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Practical steps and a defense to minimize environmental liability.

"The '90s-decade of the environment."

Perhaps this is an appropriate slogan.

One thing is clear, however--environmental issues are at the forefront of public concern, and this is unlikely to change in the near future.

The outcome of this concern has been the promulgation of a myriad of federal and state regulations, many of which are directed at property owners. These include the Comprehensive Environmental Response, Compensation, and Liability Act, 42 U.S.C. 9601 (CERCLA), and the New Jersey Spill Compensation and Control Act, NJSA 58:10-23.11.

Beyond the obvious endeavor to control and mitigate potentially undesirable conditions, a byproduct of this atmosphere of regulatory compliance is an increase in property owner liability. The regulatory climate can be accurately described as stormy.

Professionals who have honed their skills at understanding complex regulations often find themselves perplexed. Thus when a property owner asks, "Does mere regulatory compliance eliminate my liability?," the answer, unfortunately, may not always be "yes."

A case in point

The owner of a high-rise office building in a large eastern city was confronted with a dilemma upon learning that the building contained asbestos. This was not a typical asbestos-on-pipes-in-theboiler-room scenario, but rather a building replete with the cotton-candy-type, spray-applied asbestos considered most perilous.

The material was found throughout the facility above the lay-in ceiling panels. At the time, the regulations governing asbestos in buildings included requirements for reducing exposure only during renovation and demolition activities. A more comprehensive rule that required notifying occupants and implementing a sound asbestos management program was limited to schools.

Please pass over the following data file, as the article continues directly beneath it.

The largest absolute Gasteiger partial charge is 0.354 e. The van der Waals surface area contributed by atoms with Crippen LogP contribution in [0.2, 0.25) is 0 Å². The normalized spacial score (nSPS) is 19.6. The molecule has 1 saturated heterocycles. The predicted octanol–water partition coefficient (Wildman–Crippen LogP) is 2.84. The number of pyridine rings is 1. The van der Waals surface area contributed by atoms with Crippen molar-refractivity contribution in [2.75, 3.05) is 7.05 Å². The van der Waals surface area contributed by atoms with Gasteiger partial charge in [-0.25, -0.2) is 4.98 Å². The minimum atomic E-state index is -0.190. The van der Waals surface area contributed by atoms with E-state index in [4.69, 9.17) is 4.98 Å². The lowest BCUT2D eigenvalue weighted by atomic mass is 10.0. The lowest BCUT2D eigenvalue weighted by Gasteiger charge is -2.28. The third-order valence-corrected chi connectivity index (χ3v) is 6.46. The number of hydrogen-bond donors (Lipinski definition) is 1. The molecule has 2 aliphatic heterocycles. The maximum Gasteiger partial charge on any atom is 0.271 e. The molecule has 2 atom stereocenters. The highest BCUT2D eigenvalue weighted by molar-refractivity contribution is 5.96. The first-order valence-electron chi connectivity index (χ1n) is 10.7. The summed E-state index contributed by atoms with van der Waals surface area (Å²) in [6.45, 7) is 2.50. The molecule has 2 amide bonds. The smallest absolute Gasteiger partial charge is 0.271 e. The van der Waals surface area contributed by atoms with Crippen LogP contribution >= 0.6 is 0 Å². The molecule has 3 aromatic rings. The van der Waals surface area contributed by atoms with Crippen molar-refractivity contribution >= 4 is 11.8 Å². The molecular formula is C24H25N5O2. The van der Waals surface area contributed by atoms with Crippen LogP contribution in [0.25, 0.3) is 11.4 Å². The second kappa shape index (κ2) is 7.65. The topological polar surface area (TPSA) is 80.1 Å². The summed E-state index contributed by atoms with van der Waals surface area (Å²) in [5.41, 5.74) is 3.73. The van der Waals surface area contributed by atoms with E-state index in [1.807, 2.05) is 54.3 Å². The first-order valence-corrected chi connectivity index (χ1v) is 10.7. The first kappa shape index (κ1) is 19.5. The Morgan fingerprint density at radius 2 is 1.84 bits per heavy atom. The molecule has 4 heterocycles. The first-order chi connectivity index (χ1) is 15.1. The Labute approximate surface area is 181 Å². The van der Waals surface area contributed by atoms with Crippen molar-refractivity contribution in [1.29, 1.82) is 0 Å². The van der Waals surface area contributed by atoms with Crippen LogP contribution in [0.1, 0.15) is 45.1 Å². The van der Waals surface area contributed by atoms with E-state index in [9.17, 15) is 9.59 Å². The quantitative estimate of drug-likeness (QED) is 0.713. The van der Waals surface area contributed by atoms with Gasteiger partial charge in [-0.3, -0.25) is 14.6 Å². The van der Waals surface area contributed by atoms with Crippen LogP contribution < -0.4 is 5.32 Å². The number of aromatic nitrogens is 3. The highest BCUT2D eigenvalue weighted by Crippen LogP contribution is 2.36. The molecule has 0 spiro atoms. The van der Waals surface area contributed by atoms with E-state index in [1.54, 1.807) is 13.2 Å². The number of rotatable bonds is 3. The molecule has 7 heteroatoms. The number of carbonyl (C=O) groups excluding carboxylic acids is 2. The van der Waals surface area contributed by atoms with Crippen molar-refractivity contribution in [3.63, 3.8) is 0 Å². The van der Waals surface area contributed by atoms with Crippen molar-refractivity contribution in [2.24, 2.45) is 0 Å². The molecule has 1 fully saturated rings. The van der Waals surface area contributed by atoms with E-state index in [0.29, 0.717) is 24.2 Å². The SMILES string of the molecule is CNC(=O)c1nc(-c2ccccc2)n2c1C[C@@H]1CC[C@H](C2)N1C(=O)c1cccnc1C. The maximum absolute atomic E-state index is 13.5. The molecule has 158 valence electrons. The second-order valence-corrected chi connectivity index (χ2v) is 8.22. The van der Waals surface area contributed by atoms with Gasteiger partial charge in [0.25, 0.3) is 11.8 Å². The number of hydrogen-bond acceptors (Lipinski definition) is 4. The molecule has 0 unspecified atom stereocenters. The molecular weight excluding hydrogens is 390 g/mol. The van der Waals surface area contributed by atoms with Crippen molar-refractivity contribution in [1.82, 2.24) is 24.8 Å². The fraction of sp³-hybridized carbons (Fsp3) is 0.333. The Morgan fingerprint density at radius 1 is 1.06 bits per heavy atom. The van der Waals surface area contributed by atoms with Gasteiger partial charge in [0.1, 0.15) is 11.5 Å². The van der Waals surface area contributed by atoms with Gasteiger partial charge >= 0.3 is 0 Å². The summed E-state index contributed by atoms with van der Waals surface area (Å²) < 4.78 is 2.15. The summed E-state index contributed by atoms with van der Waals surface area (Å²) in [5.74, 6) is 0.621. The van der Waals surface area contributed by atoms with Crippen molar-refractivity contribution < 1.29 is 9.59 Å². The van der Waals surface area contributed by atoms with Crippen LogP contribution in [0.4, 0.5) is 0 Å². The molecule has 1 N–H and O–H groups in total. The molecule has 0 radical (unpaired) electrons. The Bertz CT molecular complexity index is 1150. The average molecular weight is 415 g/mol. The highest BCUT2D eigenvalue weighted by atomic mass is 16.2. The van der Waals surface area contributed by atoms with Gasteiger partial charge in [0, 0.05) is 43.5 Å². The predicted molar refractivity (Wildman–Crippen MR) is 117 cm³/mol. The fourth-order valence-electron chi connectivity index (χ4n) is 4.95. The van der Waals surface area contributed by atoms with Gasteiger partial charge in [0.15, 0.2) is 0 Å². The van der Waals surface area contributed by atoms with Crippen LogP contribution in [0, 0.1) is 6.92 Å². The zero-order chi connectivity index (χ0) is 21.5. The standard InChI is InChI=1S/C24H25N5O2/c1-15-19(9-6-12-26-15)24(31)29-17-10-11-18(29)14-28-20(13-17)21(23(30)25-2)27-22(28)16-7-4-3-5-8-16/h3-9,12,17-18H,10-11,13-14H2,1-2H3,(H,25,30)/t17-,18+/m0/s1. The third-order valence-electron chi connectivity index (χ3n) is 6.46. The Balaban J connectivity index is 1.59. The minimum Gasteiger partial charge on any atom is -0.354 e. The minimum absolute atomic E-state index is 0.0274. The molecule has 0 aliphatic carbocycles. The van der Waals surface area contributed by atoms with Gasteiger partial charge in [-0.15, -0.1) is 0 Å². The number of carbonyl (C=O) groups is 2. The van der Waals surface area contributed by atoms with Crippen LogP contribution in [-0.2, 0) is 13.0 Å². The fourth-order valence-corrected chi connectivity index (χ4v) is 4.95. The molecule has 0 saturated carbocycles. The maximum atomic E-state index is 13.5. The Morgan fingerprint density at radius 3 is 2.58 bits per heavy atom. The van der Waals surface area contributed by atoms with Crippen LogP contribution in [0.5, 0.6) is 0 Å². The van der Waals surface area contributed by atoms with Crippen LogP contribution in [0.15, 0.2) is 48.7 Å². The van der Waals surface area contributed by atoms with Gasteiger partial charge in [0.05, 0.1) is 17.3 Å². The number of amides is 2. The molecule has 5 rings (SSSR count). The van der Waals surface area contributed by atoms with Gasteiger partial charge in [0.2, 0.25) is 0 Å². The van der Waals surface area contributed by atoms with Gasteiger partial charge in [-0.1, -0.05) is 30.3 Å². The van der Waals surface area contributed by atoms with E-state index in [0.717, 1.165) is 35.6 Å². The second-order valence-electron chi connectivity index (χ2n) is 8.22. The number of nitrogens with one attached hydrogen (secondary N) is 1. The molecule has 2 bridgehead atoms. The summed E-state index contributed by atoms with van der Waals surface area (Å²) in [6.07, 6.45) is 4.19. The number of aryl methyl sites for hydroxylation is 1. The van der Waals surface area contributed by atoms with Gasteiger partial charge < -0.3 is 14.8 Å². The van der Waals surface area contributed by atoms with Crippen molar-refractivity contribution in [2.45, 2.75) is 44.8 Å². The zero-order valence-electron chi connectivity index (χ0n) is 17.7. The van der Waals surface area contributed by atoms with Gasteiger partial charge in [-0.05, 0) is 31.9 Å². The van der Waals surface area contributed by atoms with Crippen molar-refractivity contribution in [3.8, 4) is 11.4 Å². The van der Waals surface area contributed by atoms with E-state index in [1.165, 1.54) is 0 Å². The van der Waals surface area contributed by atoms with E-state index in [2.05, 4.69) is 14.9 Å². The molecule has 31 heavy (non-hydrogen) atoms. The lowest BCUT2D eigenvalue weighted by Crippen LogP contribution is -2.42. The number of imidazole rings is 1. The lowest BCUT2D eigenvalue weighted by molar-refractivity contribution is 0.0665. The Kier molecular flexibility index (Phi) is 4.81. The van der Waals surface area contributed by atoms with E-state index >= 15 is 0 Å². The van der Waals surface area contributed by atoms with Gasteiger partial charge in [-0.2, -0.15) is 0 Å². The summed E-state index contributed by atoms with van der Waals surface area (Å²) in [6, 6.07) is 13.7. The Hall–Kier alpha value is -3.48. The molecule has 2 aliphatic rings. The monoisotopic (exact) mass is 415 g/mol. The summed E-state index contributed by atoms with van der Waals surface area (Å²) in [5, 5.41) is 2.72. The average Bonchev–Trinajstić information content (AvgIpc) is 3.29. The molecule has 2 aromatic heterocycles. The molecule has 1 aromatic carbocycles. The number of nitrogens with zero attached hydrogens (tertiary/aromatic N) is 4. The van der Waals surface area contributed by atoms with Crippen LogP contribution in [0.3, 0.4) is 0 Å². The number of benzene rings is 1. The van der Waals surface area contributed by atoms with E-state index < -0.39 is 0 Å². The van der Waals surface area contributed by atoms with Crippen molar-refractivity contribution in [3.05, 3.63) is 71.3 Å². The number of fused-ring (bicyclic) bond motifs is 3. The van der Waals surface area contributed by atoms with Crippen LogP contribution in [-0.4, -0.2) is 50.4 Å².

What then does a prudent building owner concerned with potential liability do to reduce that risk? Certainly the potential exposure of the tenants was of clear and present concern, but owners cannot control or be held responsible for all of the activities that transpire in any given tenant's space. Or can they?

The first step is to identify and understand the liability. In this particular instance, the owner recognized that the regulations did not address all of the specifics of this particular facility. Nonetheless, if an occupant were exposed to asbestos, albeit inadvertently, the owner would remain liable.

With this in mind, the owner developed a plan that mirrored the comprehensive format required for schools. It contained the following points:

* All tenants were notified about the existence and location of asbestos in the building.

* All activities that could have had a detrimental impact on the asbestos were prohibited (routine maintenance, computer cable or telephone wire installation, and so forth).

* Work authorizations and subcontractor approvals were required for any alterations to tenants' spaces.

* Building maintenance operations were modified.

* Training programs were developed for those individuals most likely to encounter asbestos in their daily routine.

For new tenants, these requirements were linked to the lease agreement. For tenants already in place, the new rules were added to the existing list of ownermandated do's and don'ts for tenants. The net effect was that the owner appeared to have significantly reduced liability. Did the plan work, however?